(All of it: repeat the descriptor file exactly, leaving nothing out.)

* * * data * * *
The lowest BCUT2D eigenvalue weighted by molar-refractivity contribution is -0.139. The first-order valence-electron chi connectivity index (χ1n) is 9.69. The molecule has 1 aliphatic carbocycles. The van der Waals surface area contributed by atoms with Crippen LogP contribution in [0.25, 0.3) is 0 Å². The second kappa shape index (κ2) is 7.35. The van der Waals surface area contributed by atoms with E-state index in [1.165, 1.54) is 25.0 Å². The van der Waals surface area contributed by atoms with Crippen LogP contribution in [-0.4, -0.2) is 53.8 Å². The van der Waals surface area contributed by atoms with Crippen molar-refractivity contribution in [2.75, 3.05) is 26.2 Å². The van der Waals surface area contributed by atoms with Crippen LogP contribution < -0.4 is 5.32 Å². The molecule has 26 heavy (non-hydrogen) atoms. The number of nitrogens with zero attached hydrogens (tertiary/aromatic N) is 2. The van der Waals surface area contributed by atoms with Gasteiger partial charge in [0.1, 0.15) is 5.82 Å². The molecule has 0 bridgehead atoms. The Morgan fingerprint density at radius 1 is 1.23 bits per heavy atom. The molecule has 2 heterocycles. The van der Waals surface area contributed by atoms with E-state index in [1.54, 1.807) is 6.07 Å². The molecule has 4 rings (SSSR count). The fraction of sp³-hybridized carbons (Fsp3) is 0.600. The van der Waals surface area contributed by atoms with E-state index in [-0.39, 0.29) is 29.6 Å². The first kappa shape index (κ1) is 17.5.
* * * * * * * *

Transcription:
The lowest BCUT2D eigenvalue weighted by molar-refractivity contribution is -0.139. The first-order valence-electron chi connectivity index (χ1n) is 9.69. The molecule has 1 aliphatic carbocycles. The van der Waals surface area contributed by atoms with Crippen LogP contribution in [0.25, 0.3) is 0 Å². The second kappa shape index (κ2) is 7.35. The van der Waals surface area contributed by atoms with E-state index in [1.165, 1.54) is 25.0 Å². The van der Waals surface area contributed by atoms with Crippen LogP contribution in [-0.4, -0.2) is 53.8 Å². The van der Waals surface area contributed by atoms with Crippen molar-refractivity contribution in [2.75, 3.05) is 26.2 Å². The van der Waals surface area contributed by atoms with Crippen LogP contribution < -0.4 is 5.32 Å². The molecule has 26 heavy (non-hydrogen) atoms. The number of nitrogens with zero attached hydrogens (tertiary/aromatic N) is 2. The van der Waals surface area contributed by atoms with Gasteiger partial charge in [0.1, 0.15) is 5.82 Å². The molecule has 0 bridgehead atoms. The Morgan fingerprint density at radius 1 is 1.23 bits per heavy atom. The molecule has 2 heterocycles. The van der Waals surface area contributed by atoms with E-state index in [1.54, 1.807) is 6.07 Å². The molecule has 4 rings (SSSR count). The fraction of sp³-hybridized carbons (Fsp3) is 0.600. The van der Waals surface area contributed by atoms with E-state index in [-0.39, 0.29) is 29.6 Å². The first kappa shape index (κ1) is 17.5.